- 1 Overview
- 2 Installing Support for Snaps
- 3 Using Snaps
- 4 Managing Snaps via the CLI
Snaps are a distro independent method for packaging and distributing Linux software.
Using software distributed by Snap has a couple of distinct advantages:
- Software that is not compatible with current system libraries will still work when packaged as a Snap
- Snaps are automatically updated
There are some other considerations to be aware of:
- Snaps do not always integrate with system themes
- Snaps may need to install shared run-times which consume disk space
Installing Support for Snaps
To use Snaps you to install and configure the Snap Daemon. It is available in the Manjaro repos as
snapd and can be installed with your favorite package manager or using the command
Once installed, you need to enable snapd using the command:
If you also want support for classic snaps you can use the command:
Managing Snaps via Discover
One way to manage your Snaps is with the application Discover from the KDE project. You need a special version of Discover that can be found in the repos to manage snaps. This is now installed by default in some Manjaro editions that include Discover. If it isn't, you can install the package
discover-snap with your favorite package manager or the command:
Once installed you can run Discover and you will be able to browse and install Snaps with a familiar store interface.
Managing Snaps via Gnome Software
Another way to manage your Snaps is with the application Gnome Software from the Gnome project. You need a special version of Gnome Software that has support for managing snaps. This now comes pre-installed in several Manjaro editions. If it isn't, you can install the package
gnome-software-snap with your favorite package manager or the command:
Once installed you can run Software and you will be able to browse and install Snaps with a familiar store interface.
Managing Snaps via the CLI
Finding and Installing Snaps
You can use the command
snap search to search for available Snaps. For example, if you wanted to install VLC here is what it might look like:
Name Version Publisher Notes Summary vlc 3.0.6 videolan✓ - The ultimate media player dav1d 0.2.0-1-ge29cb9a videolan✓ - AV1 decoder from VideoLAN mjpg-streamer 2.0 ogra - UVC webcam streaming tool audio-recorder 3.0.5+rev1432+pkg-7b07 brlin - A free audio-recorder for Linux
From this output we can see that VLC and some related applications are avialable. To install VLC, we would use the command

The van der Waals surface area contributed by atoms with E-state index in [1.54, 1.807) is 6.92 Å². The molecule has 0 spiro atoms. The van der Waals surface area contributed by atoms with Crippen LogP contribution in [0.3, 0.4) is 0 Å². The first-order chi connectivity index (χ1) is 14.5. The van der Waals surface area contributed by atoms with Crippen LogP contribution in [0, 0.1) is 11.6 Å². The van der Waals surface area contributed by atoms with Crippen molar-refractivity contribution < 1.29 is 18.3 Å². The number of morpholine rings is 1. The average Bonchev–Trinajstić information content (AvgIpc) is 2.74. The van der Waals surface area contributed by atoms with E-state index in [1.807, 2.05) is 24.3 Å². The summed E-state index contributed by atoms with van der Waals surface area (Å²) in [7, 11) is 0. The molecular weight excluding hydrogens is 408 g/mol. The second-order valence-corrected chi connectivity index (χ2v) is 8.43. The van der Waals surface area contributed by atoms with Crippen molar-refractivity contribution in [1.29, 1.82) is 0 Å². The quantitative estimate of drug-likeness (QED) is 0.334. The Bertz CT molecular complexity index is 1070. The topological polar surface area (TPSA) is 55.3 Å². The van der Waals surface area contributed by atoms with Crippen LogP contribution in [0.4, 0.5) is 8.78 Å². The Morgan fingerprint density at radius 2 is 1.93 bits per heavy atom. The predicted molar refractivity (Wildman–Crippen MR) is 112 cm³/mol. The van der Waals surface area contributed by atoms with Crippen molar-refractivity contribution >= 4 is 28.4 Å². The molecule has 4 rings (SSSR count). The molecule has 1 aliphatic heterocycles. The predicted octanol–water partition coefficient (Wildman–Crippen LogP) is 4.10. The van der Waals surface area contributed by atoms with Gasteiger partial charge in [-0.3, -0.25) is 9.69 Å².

This will install the application as well as any required run-times. Once the application is installed you should be able to run it from your menu as you would with any application.
Displaying Detailed Snap Information
You can get more details about a specific Snap using the command
snap info. For example:
name: vlc summary: The ultimate media player publisher: VideoLAN✓ contact: https://www.videolan.org/support/ license: GPL-2.0+ description: | VLC is the VideoLAN project's media player. Completely open source and privacy-friendly, it plays every multimedia file and streams. It notably plays MKV, MP4, MPEG, MPEG-2, MPEG-4, DivX, MOV, WMV, QuickTime, WebM, FLAC, MP3, Ogg/Vorbis files, BluRays, DVDs, VCDs, podcasts, and multimedia streams from various network sources. It supports subtitles, closed captions and is translated in numerous languages. snap-id: RT9mcUhVsRYrDLG8qnvGiy26NKvv6Qkd channels: stable: 3.0.6 2019-01-10 (770) 212MB - candidate: 3.0.6 2019-01-10 (770) 212MB - beta: 3.0.6-341-g18d7d08 2019-05-24 (1020) 212MB - edge: 4.0.0-dev-8011-gfdbf7317e0 2019-05-24 (1019) 335MB -
Getting a list of installed Snaps
To show a list of all the Snaps and run-times that are currently installed you can use the command:
You can remove Snaps with the command
snap remove. For example:
Removing Snap Support
If you want to remove support for snaps from the system, you can do so with a few simple steps.
First, check if you have
If you find either of those packages, replace them with the non-snap versions. For example, if
gnome-software-snap was on that list you can replace it with:
Next, remove snapd itself
Optionally, you can also remove the remaining snapd files which would include any installed snaps.